Samplers - the forgotten synthesizers?

Discussions about anything related to samplers and sampling techniques.
gunark
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Samplers - the forgotten synthesizers?

Post by gunark » Sun Jun 08, 2008 4:17 pm

I realise this may be the wrong section but I'm coming at this from the synth angle not the sampling one, that's why it's here. Hope that's cool!

I just got a Roland S330 for a song and, partly due to it's memory issues, I'm going to just sample in short (cycles not seconds) waveforms from my analogue gear (raw squares and saws, etc) and use the cool monitor editing and tva/tvf/partial setup to hopefully get some decent sounds, and as they are like kb each sample and the program data v. small I should fit a fair few cool patches on a floppy. I've done something similar before with an Emu EOS too, using it like a modular synth and it was nice to think of a sampler as just another synth with the facility for my own waves.

So, how many people use their samplers like this or do many of you use them to sample longer sounds, kind of as ROMplers?

(Part of what brought this to mind was the Roland S7* and DJ70 samplers having the same filters as the JD800/990, so with £75 and imagination you could get a DJ70II and get close to some of the 990 magic!)

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Post by Yoozer » Sun Jun 08, 2008 5:34 pm

Each "layer" (tone, element, whatever) of a sampler is a fully functional 1-oscillator synthesizer.

The reason people do not bother to find this out is because most samplers have a complicated user interface and require a good bit of peripheral machinery to be enjoyable.

The moment you've added all that peropheral machinery, it's essentially just a primitive computer with a smaller screen. So, why bother? :D.
"Part of an instrument is what it can do, and part of it is what you do to it" - Suzanne Ciani, 197x.

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Post by nathanscribe » Sun Jun 08, 2008 5:43 pm

I've been using my samplers like this for years. It's not a bad way to work if you like the sound the machine gives. Not many of my synths give real-time control of resonance, for example, so using a sampler in this way can provide little extras sometimes. You could also use velocity switching to fade between layers, with different sounds on each layer - normal for (say) piano sounds, but not so common with analogue synths. And as you say, such patches take almost no memory at all.

gunark
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Post by gunark » Mon Jun 09, 2008 12:05 am

Yoozer wrote:Each "layer" (tone, element, whatever) of a sampler is a fully functional 1-oscillator synthesizer.

The reason people do not bother to find this out is because most samplers have a complicated user interface and require a good bit of peripheral machinery to be enjoyable.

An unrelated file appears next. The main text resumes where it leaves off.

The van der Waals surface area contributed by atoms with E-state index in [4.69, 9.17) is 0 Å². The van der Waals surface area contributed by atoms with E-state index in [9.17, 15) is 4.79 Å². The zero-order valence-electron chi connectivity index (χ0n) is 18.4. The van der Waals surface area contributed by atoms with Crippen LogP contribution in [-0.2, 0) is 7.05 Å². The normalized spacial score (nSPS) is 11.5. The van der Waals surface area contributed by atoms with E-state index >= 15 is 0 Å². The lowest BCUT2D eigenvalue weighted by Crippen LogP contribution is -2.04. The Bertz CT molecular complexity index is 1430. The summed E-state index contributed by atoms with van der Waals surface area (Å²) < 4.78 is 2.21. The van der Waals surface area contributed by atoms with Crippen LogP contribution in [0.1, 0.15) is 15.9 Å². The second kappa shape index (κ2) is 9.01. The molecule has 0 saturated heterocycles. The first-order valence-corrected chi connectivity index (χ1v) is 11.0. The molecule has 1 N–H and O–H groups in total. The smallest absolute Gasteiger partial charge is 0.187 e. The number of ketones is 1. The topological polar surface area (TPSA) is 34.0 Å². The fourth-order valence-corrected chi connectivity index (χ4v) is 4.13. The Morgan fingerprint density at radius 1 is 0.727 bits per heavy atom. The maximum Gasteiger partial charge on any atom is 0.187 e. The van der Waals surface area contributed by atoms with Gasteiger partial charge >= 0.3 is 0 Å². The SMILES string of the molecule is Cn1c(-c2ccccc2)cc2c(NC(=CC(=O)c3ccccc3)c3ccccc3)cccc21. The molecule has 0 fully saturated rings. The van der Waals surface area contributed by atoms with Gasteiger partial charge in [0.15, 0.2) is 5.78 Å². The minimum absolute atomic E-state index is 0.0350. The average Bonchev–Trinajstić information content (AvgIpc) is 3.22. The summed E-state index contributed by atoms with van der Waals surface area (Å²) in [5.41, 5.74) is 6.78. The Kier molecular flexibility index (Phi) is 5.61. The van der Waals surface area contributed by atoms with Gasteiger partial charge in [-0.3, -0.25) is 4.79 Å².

The moment you've added all that peropheral machinery, it's essentially just a primitive computer with a smaller screen. So, why bother? :D.
The primitive S750 will sound far better than Halion or Kontakt will ever do for practically no money and no cpu cost.

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Post by gs » Mon Jun 09, 2008 3:28 pm

I am using my DSS-1 mostly for its synthesis capabilities and having a blast with it. I store something like 3 different sawtooths, a square, a sine, a tri, and a half-dozen pulse waves in memory, and practically nothing else. Floppies load up quickly this way too.

IMHO the 12-bit samplers with analog filters are the real "forgotten synthesizers". Having owned an ESQ1 and DW8000 in the past (both 8-bit with analog filtering), I feel the 12-bit waveforms on the DSS-1, SCI P2000 and Emax I are far superior for filtering and modulating than the earlier 8-bit "digital waveform" synthesizers. The 12-bit waveforms have more definition and sound punchier to my ears. Not too weak like the 8-bit, and not too "perfect" like the 16-bit ones.

In summary, the 12-bit hybrid samplers make for great "DCO" analog polysynths.
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gunark
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Post by gunark » Mon Jun 09, 2008 6:24 pm

That's exactly my point! (Incidentally a DSM1 came up cheap recently but was pick-up only sadly - I don't drive). So many people see hardware samplers as dead tech now but it seems I'm also not alone in the sampler as a synth idea. Look at EMU EII and EIIIs with genuine Curtis analogue filters - EIII racks, while unwealdy, are not too much for a Curtis filtered synth.

Any specific tips when using a sampler in a synth-like way? Do you tend to use only synth waves or throw in some others?

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Post by Yoozer » Mon Jun 09, 2008 8:28 pm

gunark wrote: The primitive S750 will sound far better than Halion or Kontakt will ever do
Debatable at best.
for practically no money and no cpu cost.
But it will cost you a lot of time since you just can't drag stuff in there and you have to adhere to the crazy moonspeak Roland way of doing things.
"Part of an instrument is what it can do, and part of it is what you do to it" - Suzanne Ciani, 197x.

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Post by madtheory » Tue Jun 10, 2008 12:10 am

Yoozer wrote:the crazy moonspeak Roland way of doing things.
LOL :) Very true.